Resistance is fruitful
As politics gets increasingly polarized,
much online media has become control-left, alt-right
By Chris Berthelot
ADIO SILENCE. This characterized my first encounter with The Rebel Media, the ultra-conservative, online media outlet and brainchild of conservative Canadian pundit Ezra Levant.
Most of my interview requests went unanswered or were rejected. This was odd considering the bombastic, in-your-face spirit of Levant and Rebel contributors such as Brian Lilley, Faith Goldy, Gavin McInnes and others.
In one of the few exchanges we had, Levant shut down any possibility for his staff to comment about The Rebel and what it’s like to work there: “I am the spokesman for our company.”
Indeed, Levant is the Voice of The Rebel. He even refers to himself as “The Rebel Commander,” on the website. But the question still remained: What is The Rebel?
“We are an independent conservative voice, one of the only places to hear the other side of the story,” Levant says in an email exchange. “We break the collusion of the Media Party when it silences discussions about subjects like, for example, Syrian migrants.” Levant insists that the ‘Media Party’, his term for mainstream media, is deeply allied with the Liberal party.
But what is the content of this “independent, conservative voice” broadcast? News? Opinion? Activism?
In an “About” video on its YouTube channel, The Rebel identifies itself with all these terms. The video contains clips disputing feminism, insulting Prime Minister Justin Trudeau and his wife, and condemning rape-culture protestors – all in the name of free speech. In fact, free speech and freedom of expression are held up as core values of The Rebel – and, by extension of Levant.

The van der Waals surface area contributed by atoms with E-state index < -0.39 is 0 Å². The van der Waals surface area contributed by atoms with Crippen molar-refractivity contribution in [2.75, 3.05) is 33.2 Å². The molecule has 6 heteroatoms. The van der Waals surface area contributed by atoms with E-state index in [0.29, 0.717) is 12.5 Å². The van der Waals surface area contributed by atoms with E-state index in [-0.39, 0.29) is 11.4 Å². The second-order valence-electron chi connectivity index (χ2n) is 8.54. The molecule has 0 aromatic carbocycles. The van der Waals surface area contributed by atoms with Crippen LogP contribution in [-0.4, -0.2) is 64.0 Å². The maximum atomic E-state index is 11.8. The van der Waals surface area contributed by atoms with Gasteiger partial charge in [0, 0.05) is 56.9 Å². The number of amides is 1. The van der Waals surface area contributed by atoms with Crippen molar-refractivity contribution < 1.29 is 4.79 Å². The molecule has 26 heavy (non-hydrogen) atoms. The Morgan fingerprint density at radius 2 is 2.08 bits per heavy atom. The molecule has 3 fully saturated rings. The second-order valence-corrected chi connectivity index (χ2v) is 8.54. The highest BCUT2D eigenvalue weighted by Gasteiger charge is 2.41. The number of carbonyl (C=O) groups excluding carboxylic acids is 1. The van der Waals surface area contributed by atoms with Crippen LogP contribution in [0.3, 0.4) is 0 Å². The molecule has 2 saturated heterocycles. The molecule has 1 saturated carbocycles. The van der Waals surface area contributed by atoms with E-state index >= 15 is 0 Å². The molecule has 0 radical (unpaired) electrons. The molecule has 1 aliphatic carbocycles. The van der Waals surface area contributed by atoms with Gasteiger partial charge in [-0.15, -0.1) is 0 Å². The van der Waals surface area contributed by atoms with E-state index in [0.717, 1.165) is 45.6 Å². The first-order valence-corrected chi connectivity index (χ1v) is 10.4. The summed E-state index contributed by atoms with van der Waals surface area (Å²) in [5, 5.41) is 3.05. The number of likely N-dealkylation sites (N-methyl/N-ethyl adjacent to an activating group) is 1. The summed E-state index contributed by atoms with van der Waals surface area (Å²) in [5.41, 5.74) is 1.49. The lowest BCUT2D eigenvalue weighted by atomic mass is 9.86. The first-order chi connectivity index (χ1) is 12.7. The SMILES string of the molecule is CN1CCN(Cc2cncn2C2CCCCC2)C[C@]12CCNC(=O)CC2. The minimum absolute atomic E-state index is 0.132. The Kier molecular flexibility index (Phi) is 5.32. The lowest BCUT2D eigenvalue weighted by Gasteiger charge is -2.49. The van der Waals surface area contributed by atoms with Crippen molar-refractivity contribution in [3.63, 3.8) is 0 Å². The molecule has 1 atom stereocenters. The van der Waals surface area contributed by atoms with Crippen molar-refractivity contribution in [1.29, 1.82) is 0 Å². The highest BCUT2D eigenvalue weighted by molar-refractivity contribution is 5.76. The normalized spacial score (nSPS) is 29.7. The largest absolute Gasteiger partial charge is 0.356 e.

Yet the same voice that loudly and proudly calls Trudeau “the dumbest Prime Minister ever” and describes an unnamed interviewee as “talking a load of crap,” is remarkably reticent about talking about itself.
HE REBEL was born on Valentine’s Day 2015 in Ezra Levant’s living room. It was conceived as a lifeboat for Levant, after the shutdown of the ultra-right wing Sun News Network, where he had been a marquee commentator since its founding. The day after the shutdown, Levant posted the aforementioned Rebel video on YouTube, detailing the reasons Sun News fell apart – and how The Rebel would continue the network’s work.
Sun News Network wasn’t the first far-right media group in Canada. There have been several, and Levant seems to have been connected to them all.
His earliest involvement was in the 1970s, with Alberta Report – whose ranks also included the Edmonton Journal’s Paula Simons and future National Post and Maclean’s editor Ken Whyte.
The weekly regional news magazine was founded in 1973 by arch-conservative Ted Byfield, now the president of a Christian history society.
“What we thought of at the time as our society, our traditional values and so on, were under attack from the ’60s generation, and were not being defended anywhere,” he says.
Byfield remembers Levant fondly.
“I know Ezra fairly well,” Byfield says. “Ezra for a long time seems to have been acting as the opposition. He’s very, very determined. He’s very, very intelligent. He’s a good showman, but he’s not frightened. And this makes quite a combination.”
After The Report went under in 2003, Levant stepped in to fill the void, a year later creating the Western Standard, a spiritual successor of Byfield’s various publications both in form and success; the magazine shut down its print edition in 2007, and continued to publish online until Levant sold what was left of it a short time later. Long a regular media presence as a political analyst and right-wing gadfly, he made the jump to TV full time, hosting The Source, a daily half-hour supper-time rant, when Sun News Network went on the air in 2011.